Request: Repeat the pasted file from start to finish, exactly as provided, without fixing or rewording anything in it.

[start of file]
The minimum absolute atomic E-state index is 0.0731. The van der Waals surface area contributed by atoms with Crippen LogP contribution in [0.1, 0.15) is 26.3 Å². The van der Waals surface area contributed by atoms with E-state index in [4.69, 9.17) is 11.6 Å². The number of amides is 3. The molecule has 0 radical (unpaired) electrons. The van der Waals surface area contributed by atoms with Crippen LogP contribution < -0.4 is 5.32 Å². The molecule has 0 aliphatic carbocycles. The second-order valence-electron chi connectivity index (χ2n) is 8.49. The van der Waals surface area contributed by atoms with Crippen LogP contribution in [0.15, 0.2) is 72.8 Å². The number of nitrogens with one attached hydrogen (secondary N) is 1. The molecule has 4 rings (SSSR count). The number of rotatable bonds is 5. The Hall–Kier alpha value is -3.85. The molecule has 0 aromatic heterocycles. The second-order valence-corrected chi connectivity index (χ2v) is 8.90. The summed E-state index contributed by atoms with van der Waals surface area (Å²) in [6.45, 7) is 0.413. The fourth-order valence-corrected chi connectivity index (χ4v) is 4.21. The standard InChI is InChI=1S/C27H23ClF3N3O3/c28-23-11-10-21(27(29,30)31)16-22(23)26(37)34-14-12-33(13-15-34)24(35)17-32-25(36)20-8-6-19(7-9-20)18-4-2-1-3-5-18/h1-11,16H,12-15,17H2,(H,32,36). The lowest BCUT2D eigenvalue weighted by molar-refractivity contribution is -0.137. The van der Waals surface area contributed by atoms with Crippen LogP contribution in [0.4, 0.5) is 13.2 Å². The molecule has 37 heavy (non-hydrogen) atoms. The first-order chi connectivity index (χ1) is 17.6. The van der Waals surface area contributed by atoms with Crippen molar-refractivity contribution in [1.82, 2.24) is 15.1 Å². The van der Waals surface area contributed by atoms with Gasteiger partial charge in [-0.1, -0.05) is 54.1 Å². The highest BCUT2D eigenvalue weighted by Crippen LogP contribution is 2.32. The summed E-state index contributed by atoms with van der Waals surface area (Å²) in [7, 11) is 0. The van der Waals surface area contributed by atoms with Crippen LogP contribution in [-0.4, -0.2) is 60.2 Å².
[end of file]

The minimum absolute atomic E-state index is 0.0731. The van der Waals surface area contributed by atoms with Crippen LogP contribution in [0.1, 0.15) is 26.3 Å². The van der Waals surface area contributed by atoms with E-state index in [4.69, 9.17) is 11.6 Å². The number of amides is 3. The molecule has 0 radical (unpaired) electrons. The van der Waals surface area contributed by atoms with Crippen LogP contribution < -0.4 is 5.32 Å². The molecule has 0 aliphatic carbocycles. The second-order valence-electron chi connectivity index (χ2n) is 8.49. The van der Waals surface area contributed by atoms with Crippen LogP contribution in [0.15, 0.2) is 72.8 Å². The number of nitrogens with one attached hydrogen (secondary N) is 1. The molecule has 4 rings (SSSR count). The number of rotatable bonds is 5. The Hall–Kier alpha value is -3.85. The molecule has 0 aromatic heterocycles. The second-order valence-corrected chi connectivity index (χ2v) is 8.90. The summed E-state index contributed by atoms with van der Waals surface area (Å²) in [6.45, 7) is 0.413. The fourth-order valence-corrected chi connectivity index (χ4v) is 4.21. The standard InChI is InChI=1S/C27H23ClF3N3O3/c28-23-11-10-21(27(29,30)31)16-22(23)26(37)34-14-12-33(13-15-34)24(35)17-32-25(36)20-8-6-19(7-9-20)18-4-2-1-3-5-18/h1-11,16H,12-15,17H2,(H,32,36). The lowest BCUT2D eigenvalue weighted by molar-refractivity contribution is -0.137. The van der Waals surface area contributed by atoms with Crippen LogP contribution in [0.4, 0.5) is 13.2 Å². The molecule has 37 heavy (non-hydrogen) atoms. The first-order chi connectivity index (χ1) is 17.6. The van der Waals surface area contributed by atoms with Crippen molar-refractivity contribution in [1.82, 2.24) is 15.1 Å². The van der Waals surface area contributed by atoms with Gasteiger partial charge in [-0.1, -0.05) is 54.1 Å². The highest BCUT2D eigenvalue weighted by Crippen LogP contribution is 2.32. The summed E-state index contributed by atoms with van der Waals surface area (Å²) in [7, 11) is 0. The van der Waals surface area contributed by atoms with Crippen LogP contribution in [-0.4, -0.2) is 60.2 Å².